June 6, 2021 – Baltimore Jewish mob boss Julius (The Lord) Salsbury lived as a free man for a quarter century outside the United States as a fugitive from justice, finally dying in Israel in 1994 of bone cancer at the age of 83, according to breaking media reports out of Maryland.
In the 1940s, 50s and 60s, Salsbury ran the city’s rackets from his Oasis Cabaret Lounge on the “Block” in Baltimore’s red-light district. The city’s Italian Mafiosi, mostly connected to New York’s Gambino crime family, deferred to him in the Maryland mob pecking order during his heyday.
Fifty years following her father fleeing the U.S. on the verge of being sent to prison for tax evasion, Salsbury’s daughter Rochelle confirmed for the Baltimore Sun over the weekend that the underworld aristocrat known by all in organized crime across America as The Lord, successfully eluded the feds for 24 years, shuffling between Tel Aviv and Montreal. While residing in a seaside town outside Tel Aviv, Salsbury owned a cafe and gift shop inside a local hotel.
Salsbury was one of the country’s most powerful non-Italian mob figures and as politically juiced-in as anyone on the East Coast at the peak of his reign. His graft in city hall, the Baltimore Police Department and Maryland judicial system in general became a thing of legend and created his mythic status in area gangland circles. Per FBI reports, he had virtually the entire city in his back pocket and avoided arrest on countless occasions due to his inroads with the city’s cops and judges.
Salsbury mentored future Baltimore kingpin “Little Melvin” Williams, the inspiration for the Avon Barksdale character on the critically-acclaimed HBO crime drama The Wire. Williams looked after Salsbury’s numbers business in the African-American sector of the city. Salsbury himself was the basis of Joe Mantegna’s Jewish policy boss, burlesque theatre-owner and family man in the film Liberty Heights.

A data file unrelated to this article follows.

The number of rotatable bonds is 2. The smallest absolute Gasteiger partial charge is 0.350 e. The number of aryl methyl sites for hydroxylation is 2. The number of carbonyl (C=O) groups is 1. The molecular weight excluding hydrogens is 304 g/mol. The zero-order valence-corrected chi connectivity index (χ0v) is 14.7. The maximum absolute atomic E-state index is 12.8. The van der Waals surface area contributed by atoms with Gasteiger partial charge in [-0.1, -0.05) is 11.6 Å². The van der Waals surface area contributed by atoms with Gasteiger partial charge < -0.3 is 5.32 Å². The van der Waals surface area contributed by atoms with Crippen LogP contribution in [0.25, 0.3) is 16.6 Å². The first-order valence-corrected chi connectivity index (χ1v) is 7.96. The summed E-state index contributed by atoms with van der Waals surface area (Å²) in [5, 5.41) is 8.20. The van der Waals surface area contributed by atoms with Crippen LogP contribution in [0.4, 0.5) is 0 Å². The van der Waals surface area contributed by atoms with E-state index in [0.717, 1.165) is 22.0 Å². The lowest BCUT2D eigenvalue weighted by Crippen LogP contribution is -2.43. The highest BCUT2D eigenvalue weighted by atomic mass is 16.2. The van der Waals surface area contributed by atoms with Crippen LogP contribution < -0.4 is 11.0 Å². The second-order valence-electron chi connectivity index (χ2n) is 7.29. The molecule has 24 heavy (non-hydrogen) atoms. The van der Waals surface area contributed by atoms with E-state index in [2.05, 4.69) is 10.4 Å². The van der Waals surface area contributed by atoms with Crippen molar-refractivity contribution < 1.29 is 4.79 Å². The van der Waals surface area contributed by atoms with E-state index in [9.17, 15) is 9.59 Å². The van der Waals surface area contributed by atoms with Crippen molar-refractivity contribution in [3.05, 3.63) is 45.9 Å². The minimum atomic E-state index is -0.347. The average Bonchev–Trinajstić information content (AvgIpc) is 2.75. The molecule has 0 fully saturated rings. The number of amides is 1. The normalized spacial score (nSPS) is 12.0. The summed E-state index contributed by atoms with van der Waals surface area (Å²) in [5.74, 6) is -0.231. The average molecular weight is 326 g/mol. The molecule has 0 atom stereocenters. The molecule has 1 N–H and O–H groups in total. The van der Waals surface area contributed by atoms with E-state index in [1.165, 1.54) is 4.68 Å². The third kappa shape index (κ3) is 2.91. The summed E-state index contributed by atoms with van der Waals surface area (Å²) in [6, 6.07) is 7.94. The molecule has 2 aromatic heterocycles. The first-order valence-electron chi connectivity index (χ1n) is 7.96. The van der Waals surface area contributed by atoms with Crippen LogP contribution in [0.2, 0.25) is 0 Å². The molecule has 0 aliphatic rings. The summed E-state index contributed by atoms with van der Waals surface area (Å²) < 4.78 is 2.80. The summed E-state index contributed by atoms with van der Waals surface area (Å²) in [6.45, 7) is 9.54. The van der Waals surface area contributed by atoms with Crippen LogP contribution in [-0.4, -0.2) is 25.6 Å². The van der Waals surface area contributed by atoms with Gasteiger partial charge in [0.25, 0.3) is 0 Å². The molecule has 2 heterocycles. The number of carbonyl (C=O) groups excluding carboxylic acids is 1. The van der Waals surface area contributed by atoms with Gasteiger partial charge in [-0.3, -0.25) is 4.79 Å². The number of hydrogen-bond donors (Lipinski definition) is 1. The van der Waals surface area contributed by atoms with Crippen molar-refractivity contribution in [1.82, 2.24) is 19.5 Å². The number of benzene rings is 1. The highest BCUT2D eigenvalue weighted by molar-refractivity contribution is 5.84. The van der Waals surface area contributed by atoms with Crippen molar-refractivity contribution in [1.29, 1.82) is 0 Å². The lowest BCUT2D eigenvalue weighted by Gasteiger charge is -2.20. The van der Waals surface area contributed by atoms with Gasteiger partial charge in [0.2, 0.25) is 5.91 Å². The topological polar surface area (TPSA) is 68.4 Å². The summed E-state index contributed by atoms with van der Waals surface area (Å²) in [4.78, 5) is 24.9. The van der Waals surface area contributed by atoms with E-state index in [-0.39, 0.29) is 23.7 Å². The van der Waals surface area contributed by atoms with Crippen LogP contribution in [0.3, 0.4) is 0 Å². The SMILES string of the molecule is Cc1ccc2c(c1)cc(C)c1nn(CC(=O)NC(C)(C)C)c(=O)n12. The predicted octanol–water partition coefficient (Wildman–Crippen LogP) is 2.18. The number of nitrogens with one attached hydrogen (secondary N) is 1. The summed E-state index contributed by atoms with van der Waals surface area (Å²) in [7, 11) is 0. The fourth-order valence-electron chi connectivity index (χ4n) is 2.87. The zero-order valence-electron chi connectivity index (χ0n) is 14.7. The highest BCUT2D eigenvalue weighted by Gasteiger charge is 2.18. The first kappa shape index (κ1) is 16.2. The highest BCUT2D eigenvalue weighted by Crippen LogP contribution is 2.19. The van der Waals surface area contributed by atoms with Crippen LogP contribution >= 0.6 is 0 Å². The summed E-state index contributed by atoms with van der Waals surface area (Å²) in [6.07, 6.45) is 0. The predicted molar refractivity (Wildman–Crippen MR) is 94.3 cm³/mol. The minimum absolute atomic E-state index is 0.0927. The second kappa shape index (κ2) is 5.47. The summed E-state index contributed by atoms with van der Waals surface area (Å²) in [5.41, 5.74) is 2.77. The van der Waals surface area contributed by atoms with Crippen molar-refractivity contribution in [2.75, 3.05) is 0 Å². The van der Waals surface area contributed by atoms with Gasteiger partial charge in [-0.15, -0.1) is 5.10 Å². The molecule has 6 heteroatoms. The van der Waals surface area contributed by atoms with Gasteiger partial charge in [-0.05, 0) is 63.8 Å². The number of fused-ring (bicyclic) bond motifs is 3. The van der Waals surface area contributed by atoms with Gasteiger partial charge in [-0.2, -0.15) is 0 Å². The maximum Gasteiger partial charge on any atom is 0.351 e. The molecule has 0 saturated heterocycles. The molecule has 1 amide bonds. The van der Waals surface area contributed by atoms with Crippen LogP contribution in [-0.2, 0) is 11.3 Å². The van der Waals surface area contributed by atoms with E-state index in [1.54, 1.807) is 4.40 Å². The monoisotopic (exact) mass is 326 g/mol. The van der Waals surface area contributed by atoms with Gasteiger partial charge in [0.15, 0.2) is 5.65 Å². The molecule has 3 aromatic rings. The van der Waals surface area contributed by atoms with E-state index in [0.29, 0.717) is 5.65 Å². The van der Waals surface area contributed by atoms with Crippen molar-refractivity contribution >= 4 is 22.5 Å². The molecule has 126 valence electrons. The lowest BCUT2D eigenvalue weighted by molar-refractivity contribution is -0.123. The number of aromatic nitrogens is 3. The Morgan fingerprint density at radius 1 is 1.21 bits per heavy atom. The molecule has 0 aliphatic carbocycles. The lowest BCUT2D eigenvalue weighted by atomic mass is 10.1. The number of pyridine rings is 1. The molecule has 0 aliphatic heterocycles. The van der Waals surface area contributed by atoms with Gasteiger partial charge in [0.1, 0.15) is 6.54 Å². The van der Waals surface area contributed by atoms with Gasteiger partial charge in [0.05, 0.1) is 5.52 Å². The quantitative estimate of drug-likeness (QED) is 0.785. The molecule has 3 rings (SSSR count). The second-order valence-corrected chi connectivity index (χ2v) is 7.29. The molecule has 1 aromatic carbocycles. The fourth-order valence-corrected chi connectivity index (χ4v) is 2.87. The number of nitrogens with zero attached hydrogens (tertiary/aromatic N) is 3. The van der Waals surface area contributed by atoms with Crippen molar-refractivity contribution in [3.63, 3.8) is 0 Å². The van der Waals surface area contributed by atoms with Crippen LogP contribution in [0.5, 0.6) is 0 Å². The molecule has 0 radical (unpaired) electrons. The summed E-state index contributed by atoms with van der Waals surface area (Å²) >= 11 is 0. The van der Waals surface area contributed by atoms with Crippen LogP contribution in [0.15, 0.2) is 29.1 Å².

The feds were relentless in their pursuit of Salsbury in the 1960s. He did nearly a year in the penitentiary for tax evasion in 1963. In 1969, he was nailed on Travel Act charges (interstate transport of illicit funds) and smacked with a daunting 15-year federal prison sentence.
Just a day prior to the U.S. Court of Appeals issuing a ruling upholding his conviction and demanding he report to prison to begin serving his decade-and-a-half term, Salsbury bolted his swanky Horizon House and vanished into thin air. The U.S. Marshals hunted him vigorously throughout the subsequent years, tracking him around the globe, but never hit pay dirt in apprehending him.
Salsbury was eyed by the feds for playing a role in more than one gangland slaying, however never faced a homicide charge in his entire mob career. One of those murders The Lord may have ordered was the 1961 bump-off job of local Italian racketeer Edward (Eddie Burns) Castranda, shot to death behind the wheel of his car in the parking lot of the Dixie Diner. The murder was allegedly carried by one of Salsbury’s primary enforcers Ben (Hitty) Wildstein. Although indicted for the crime, Wildstein and the Pererra brothers (Angelo & Orlando) had the charges against them dropped before they reached trial.